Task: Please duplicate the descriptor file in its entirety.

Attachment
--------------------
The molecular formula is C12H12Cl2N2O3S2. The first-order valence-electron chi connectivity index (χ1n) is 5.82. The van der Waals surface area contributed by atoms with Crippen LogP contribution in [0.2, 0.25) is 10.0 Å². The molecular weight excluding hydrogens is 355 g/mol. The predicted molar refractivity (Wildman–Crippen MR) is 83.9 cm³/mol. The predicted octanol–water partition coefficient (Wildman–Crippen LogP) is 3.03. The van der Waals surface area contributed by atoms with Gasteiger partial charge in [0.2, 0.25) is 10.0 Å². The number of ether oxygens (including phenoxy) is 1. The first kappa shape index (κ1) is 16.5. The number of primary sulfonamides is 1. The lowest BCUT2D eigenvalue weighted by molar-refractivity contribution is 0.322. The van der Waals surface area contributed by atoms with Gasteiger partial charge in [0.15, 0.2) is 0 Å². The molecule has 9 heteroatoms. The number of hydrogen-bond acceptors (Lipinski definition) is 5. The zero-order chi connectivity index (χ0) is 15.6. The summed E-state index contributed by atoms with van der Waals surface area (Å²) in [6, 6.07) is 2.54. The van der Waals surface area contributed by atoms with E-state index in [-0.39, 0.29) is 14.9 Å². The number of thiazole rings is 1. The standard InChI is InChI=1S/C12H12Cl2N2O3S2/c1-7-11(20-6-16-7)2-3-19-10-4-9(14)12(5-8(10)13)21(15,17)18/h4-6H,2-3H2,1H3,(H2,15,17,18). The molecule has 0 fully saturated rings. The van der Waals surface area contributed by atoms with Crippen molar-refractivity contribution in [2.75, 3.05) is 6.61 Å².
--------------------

The molecular formula is C12H12Cl2N2O3S2. The first-order valence-electron chi connectivity index (χ1n) is 5.82. The van der Waals surface area contributed by atoms with Crippen LogP contribution in [0.2, 0.25) is 10.0 Å². The molecular weight excluding hydrogens is 355 g/mol. The predicted molar refractivity (Wildman–Crippen MR) is 83.9 cm³/mol. The predicted octanol–water partition coefficient (Wildman–Crippen LogP) is 3.03. The van der Waals surface area contributed by atoms with Gasteiger partial charge in [0.2, 0.25) is 10.0 Å². The number of ether oxygens (including phenoxy) is 1. The first kappa shape index (κ1) is 16.5. The number of primary sulfonamides is 1. The lowest BCUT2D eigenvalue weighted by molar-refractivity contribution is 0.322. The van der Waals surface area contributed by atoms with Gasteiger partial charge in [0.15, 0.2) is 0 Å². The molecule has 9 heteroatoms. The number of hydrogen-bond acceptors (Lipinski definition) is 5. The zero-order chi connectivity index (χ0) is 15.6. The summed E-state index contributed by atoms with van der Waals surface area (Å²) in [6, 6.07) is 2.54. The van der Waals surface area contributed by atoms with E-state index in [-0.39, 0.29) is 14.9 Å². The number of thiazole rings is 1. The standard InChI is InChI=1S/C12H12Cl2N2O3S2/c1-7-11(20-6-16-7)2-3-19-10-4-9(14)12(5-8(10)13)21(15,17)18/h4-6H,2-3H2,1H3,(H2,15,17,18). The molecule has 0 fully saturated rings. The van der Waals surface area contributed by atoms with Crippen molar-refractivity contribution in [2.75, 3.05) is 6.61 Å².